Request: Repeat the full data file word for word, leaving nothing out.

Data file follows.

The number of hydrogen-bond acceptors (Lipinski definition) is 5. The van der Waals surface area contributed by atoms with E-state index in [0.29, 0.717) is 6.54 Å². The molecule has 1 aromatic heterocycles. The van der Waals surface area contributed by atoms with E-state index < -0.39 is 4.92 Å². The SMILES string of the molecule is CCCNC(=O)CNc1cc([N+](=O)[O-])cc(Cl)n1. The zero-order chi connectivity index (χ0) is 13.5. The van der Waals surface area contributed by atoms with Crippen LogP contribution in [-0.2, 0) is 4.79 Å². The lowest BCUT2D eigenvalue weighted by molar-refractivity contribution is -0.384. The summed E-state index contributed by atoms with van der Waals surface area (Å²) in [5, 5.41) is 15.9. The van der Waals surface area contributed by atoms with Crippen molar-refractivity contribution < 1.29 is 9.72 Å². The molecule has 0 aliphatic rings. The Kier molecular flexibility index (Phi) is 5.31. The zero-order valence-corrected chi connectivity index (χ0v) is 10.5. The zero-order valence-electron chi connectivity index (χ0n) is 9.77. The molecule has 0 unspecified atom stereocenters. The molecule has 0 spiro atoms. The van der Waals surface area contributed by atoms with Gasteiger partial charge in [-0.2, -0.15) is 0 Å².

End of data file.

The number of hydrogen-bond acceptors (Lipinski definition) is 5. The van der Waals surface area contributed by atoms with E-state index in [0.29, 0.717) is 6.54 Å². The molecule has 1 aromatic heterocycles. The van der Waals surface area contributed by atoms with E-state index < -0.39 is 4.92 Å². The SMILES string of the molecule is CCCNC(=O)CNc1cc([N+](=O)[O-])cc(Cl)n1. The zero-order chi connectivity index (χ0) is 13.5. The van der Waals surface area contributed by atoms with Crippen LogP contribution in [-0.2, 0) is 4.79 Å². The lowest BCUT2D eigenvalue weighted by molar-refractivity contribution is -0.384. The summed E-state index contributed by atoms with van der Waals surface area (Å²) in [5, 5.41) is 15.9. The van der Waals surface area contributed by atoms with Crippen molar-refractivity contribution < 1.29 is 9.72 Å². The molecule has 0 aliphatic rings. The Kier molecular flexibility index (Phi) is 5.31. The zero-order valence-corrected chi connectivity index (χ0v) is 10.5. The zero-order valence-electron chi connectivity index (χ0n) is 9.77. The molecule has 0 unspecified atom stereocenters. The molecule has 0 spiro atoms. The van der Waals surface area contributed by atoms with Gasteiger partial charge in [-0.2, -0.15) is 0 Å².